The Big Questions: A Short Introduction to Philosophy (9th Edition)

$19.99

Download The Big Questions: A Short Introduction to Philosophy (9th Edition) written by Robert C. Solomon, Kathleen M. Higgins in PDF format. This book is under the category Philosophy and bearing the isbn/isbn13 number 1133610641; 1285683110/9781133610649/ 9781285683119/ 9781285302508. You may reffer the table below for additional details of the book.

Description

Higgin and Solomon’s engaging and widely used textbook; The Big Questions: A Short Introduction to Philosophy 9th Edition (PDF) encompasses philosophy’s central ideas in an accessible; approachable manner. You will discover timeless “big questions” about the self; justice; God; and other significant topics; gaining the context you require for an understanding of the basic issues; as well as the confidence to determine your own informed standings on these “big questions.”

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P.S. Contact us if you want The Big Questions 9e TestBank or other instructor resources.

NOTE: The product only includes the ebook The Big Questions; 9th Edition in PDF. No access codes are included.

Additional information

book-author

Robert C. Solomon, Kathleen M. Higgins

publisher

Cengage Learning; 9th edition

file-type

PDF

pages

464 pages

language

English

asin

B00B9E288I

isbn10

1133610641; 1285683110

isbn13

9781133610649/ 9781285683119/ 9781285302508

Table of contents


Table of contents :
Cover……Page 1
Statement……Page 2
Title Page
……Page 3
Copyright……Page 4
Dedication……Page 5
Contents……Page 7
Preface……Page 15
Introduction……Page 25
Beyond Buzzwords……Page 26
Articulation and Argument: Two Crucial Features of Philosophy……Page 27
Concepts and Conceptual Frameworks……Page 30
Doing Philosophy with Style……Page 35
Introduction……Page 37
Deduction……Page 38
Induction……Page 39
Criticizing Arguments……Page 41
Closing Questions……Page 45
Suggested Readings……Page 46
Introduction……Page 49
What Is Philosophy?……Page 50
Opening Questions……Page 51
Suggested Readings……Page 62
Opening Questions……Page 65
What Kind of Meaning?……Page 66
The Meanings of Life……Page 72
Closing Questions……Page 84
Suggested Readings……Page 85
Opening Questions……Page 87
Believing in God……Page 88
Gods and Goddesses……Page 91
The Traditional Western Conceptions of God……Page 92
The Problem of Evil……Page 105
Faith and Reason: Grounds for Believing……Page 110
Religious Tolerance: Ritual, Tradition, and Spirituality……Page 120
Doubts……Page 123
Closing Questions……Page 125
Suggested Readings……Page 126
Opening Questions……Page 129
The Real World……Page 130
What Is Most Real?……Page 133
The First Metaphysicians……Page 136
Early Nonphysical Views of Reality……Page 139
Plato’s Forms……Page 142
Aristotle’s Metaphysics……Page 145
Mind and Metaphysics……Page 146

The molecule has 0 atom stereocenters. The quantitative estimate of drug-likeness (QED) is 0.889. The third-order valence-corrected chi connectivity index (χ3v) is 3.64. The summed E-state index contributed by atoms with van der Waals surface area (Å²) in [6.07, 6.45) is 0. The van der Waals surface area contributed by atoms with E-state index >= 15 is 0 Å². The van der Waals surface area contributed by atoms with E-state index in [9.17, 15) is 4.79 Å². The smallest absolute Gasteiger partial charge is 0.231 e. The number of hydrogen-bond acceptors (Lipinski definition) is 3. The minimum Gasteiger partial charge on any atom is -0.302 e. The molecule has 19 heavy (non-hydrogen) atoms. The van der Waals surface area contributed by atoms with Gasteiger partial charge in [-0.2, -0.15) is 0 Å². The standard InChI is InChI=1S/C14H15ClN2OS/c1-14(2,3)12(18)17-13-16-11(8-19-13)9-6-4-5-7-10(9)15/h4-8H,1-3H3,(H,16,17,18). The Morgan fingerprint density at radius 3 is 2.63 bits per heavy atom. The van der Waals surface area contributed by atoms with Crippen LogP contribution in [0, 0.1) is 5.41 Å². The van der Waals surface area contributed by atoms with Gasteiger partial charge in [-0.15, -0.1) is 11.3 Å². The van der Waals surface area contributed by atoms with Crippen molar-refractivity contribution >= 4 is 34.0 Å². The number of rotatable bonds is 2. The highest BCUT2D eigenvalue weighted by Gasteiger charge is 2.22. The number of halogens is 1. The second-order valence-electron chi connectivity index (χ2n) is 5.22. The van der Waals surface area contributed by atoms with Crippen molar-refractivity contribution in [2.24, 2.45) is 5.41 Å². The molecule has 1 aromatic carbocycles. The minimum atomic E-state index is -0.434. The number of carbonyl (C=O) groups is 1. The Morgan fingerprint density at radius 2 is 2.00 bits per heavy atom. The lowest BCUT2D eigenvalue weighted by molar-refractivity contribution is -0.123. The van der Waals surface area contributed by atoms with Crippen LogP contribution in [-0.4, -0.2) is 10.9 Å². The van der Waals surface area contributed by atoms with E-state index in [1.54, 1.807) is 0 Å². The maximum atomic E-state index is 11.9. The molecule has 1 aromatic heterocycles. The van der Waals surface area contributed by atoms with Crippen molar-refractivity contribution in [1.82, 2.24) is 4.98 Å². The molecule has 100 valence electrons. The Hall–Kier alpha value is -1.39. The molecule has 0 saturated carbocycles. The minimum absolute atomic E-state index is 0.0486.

Idealism……Page 153
Teleology……Page 158
Metaphysics and the Everyday World……Page 161
Closing Questions……Page 163
Suggested Readings……Page 164
What Is True?……Page 167
Two Kinds of Truth……Page 170
Rationalism and Empiricism……Page 174
The Presuppositions of Knowledge……Page 176
Skepticism……Page 178
Knowledge, Truth, and Science……Page 187
The Nature of Truth……Page 192
Rationality……Page 196
Subjective Truth and the Problem of Relativism……Page 199
Closing Questions……Page 204
Suggested Readings……Page 205
Opening Questions……Page 207
The Essential Self……Page 208
The Self and Its Emotions……Page 215
The Egocentric Predicament……Page 219
The Mind-Body Problem……Page 221
Other Theories of the Self……Page 228
Closing Questions……Page 241
Suggested Readings……Page 242
Opening Questions……Page 245
Freedom and the Good Life……Page 246
Free Will and Determinism……Page 256
Suggested Readings……Page 270
Opening Questions……Page 273
Moral Philosophy……Page 274
The Good Life……Page 275
Egoism Versus Altruism……Page 283
Morality and Theories of Morality……Page 288
Duty-Defined Morality……Page 291
Consequentialist Theories……Page 294
Aristotle and the Ethics of Virtue……Page 298
Feminist Ethics: The Ethics of Care……Page 300
Morality—Relative or Absolute?……Page 302
Friedrich Nietzsche and the Attack on Morality……Page 305
Closing Questions……Page 308
Suggested Readings……Page 309
Opening Questions……Page 311
Morals and Society……Page 312
The Nature of Society……Page 313
Who Should Rule? The Question of Legitimacy……Page 314
Anarchism, the Free Market, and the Need for Government……Page 317
What Is Justice?……Page 320
The Meaning of Equality……Page 323
The Origins of Justice and the Social Contract……Page 326
Justice beyond Our Borders……Page 329
Rights and the Self……Page 332
Justice Denied: The Problem of Race……Page 334
Sexual Politics: The Rise of Feminist Philosophy……Page 338
Closing Questions……Page 348
Suggested Readings……Page 349
Beyond the Western Tradition……Page 353
The Challenges of Broadening Our Horizons……Page 355
Other Cultures, Other Philosophies……Page 356
Closing Questions……Page 382
Suggested Readings……Page 383
Aesthetics……Page 385
Beauty and Truth……Page 386
Enjoying Tragedy……Page 390
Arguing About Taste……Page 392
Art, Ethics, and Religion……Page 395
Why Is It Art?……Page 398
The Aesthetics of Popular Culture……Page 400
Suggested Readings……Page 404
Appendix A: Writing Philosophy……Page 405
Appendix B: Deductive Logic Valid Argument Forms……Page 425
Appendix C: Common Informal Fallacies……Page 431
Glossary……Page 437
Index……Page 457

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